Militant group Daesh has claimed responsibility of a terrorist attack on a Berlin Christmas market, which left 12 people dead and 48 injured.

The militant group announced the claim through its news agency, Amaq.

Twelve people were killed when the truck tore through the crowd Monday, smashing wooden stalls and crushing victims, in scenes reminiscent of July’s deadly attack in the French Riviera city of Nice. Another 48 people were injured, 24 of whom were released from hospital by late Tuesday.

The mangled truck came to a halt with its windscreen smashed, a trail of destruction and screaming victims in its wake, with Christmas trees toppled on their side.

Earlier today, Berlin police released a Pakistani asylum seeker suspected of being the man behind the wheels of the truck.

“The accused, detained over the attack on the Berlin Christmas market on December 19, 2016, was let go on this evening on the orders of the federal prosecutor,” his office said in a statement. Authorities identified the man earlier as a Pakistani asylum seeker.

“The forensic tests carried out so far did not provide evidence of the accused´s presence during the crimes in the cab of the lorry.”

Earlier, German media quoting police sources claimed that the Pakistani asylum seeker arrested in connection with the attack is not the real perpetrator.

German newspaper Die Welt quoted a senior police source as saying that officers have the “wrong man”.

“We have the wrong man. And thus a new situation. For the real culprit is still armed at large and can cause new damage,” the source told the newspaper.

The Pakistani man was arrested about 2 kilometres (1 miles) from the crash site on suspicion of having been at the wheel of the truck that plowed into a crowd at a Berlin Christmas market on Monday evening, killing 12 people and injuring 48.

The suspect had denied involvement in the attack.

Berlin’s police chief had also voiced doubts that the detained Pakistani was behind the attack. “It is indeed uncertain he was the driver,” Klaus Kandt told a press conference. “The initial evidence has been limited”, he said, while police tweeted that “we remain especially vigilant”.

German Interior Minister Thomas de Maiziere had earlier claimed that the suspect arrested in connection with the Christmas market truck attack was a Pakistani and had arrived in Germany on December 31, 2015 seeking asylum. German newspapers identified the arrested man as 23-year-old Naved B who was born in Pakistan in 1993.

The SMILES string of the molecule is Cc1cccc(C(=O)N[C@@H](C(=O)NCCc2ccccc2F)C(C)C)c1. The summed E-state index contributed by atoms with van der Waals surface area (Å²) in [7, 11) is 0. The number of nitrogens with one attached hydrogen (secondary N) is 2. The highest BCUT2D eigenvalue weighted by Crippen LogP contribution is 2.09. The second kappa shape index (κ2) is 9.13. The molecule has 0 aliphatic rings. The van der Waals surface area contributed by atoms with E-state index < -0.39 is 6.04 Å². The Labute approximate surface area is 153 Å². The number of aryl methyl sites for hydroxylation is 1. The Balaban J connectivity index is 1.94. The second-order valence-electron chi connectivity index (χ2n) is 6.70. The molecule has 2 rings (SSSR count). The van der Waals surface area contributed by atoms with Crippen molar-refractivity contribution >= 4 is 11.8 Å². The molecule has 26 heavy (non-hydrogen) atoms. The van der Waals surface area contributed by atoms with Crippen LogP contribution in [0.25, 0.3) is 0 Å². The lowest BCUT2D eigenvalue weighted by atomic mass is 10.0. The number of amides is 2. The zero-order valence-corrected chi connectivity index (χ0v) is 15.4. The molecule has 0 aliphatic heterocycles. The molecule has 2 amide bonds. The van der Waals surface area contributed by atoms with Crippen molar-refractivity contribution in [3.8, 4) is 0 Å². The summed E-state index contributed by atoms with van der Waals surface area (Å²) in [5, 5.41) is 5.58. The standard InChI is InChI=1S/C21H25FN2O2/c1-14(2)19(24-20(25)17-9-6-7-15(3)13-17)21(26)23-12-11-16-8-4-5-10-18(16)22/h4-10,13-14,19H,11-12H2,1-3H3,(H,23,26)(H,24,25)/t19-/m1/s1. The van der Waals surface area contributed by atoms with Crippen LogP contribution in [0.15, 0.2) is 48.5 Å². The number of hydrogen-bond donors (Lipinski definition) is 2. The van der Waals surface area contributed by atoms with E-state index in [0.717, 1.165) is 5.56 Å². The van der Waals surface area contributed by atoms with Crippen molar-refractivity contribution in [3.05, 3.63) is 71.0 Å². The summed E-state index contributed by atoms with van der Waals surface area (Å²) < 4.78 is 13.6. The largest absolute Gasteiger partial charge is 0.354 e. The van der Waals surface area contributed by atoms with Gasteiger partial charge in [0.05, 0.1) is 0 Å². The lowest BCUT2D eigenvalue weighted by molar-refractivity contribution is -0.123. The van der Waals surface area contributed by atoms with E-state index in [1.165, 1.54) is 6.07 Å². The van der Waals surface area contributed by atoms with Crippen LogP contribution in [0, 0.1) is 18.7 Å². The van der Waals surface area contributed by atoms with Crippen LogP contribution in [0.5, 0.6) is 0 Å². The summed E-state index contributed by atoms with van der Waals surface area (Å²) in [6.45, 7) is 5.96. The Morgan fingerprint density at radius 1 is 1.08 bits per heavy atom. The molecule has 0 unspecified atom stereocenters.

During a news conference, the interior minister said the arrested Pakistani man’s asylum application had not been completed and he was not in any database on terror suspects. “He denies the act,” de Maiziere told journalists.

The German minister Thomas de Maiziere said: “We have no doubt that this terrible event was an attack.”

Earlier, Pakistan’s Ambassador to Germany Jauhar Saleem said local authorities had not contacted the embassy over the involvement of a Pakistani.

Speaking exclusively to Geo News, Ambassador Saleem said further information would be provided when contacted by German officials and that information will determine if the driver was Pakistani.

The ambassador added no Pakistani had been killed in the Berlin incident.

The truck crashed into people gathered on Monday evening around wooden huts serving mulled wine and sausages at the foot of the Kaiser Wilhelm memorial church — left as a ruin after World War Two — in the heart of former West Berlin.

“Our investigators are working on the assumption that the truck was deliberately steered into the crowd at the Christmas market…,” police said on Twitter.

“All police measures related to the suspected terrorist attack at Breitscheidplatz are progressing at full steam and with the necessary diligence.”

On Tuesday morning the black truck was still visible at the site of the incident and a few candles and roses had been laid by the entrance to a nearby station. Flowers were being laid in the center of the nearby Kurfuerstendamm, a prestigious shopping street. One woman was crying as she stopped by the flowers.

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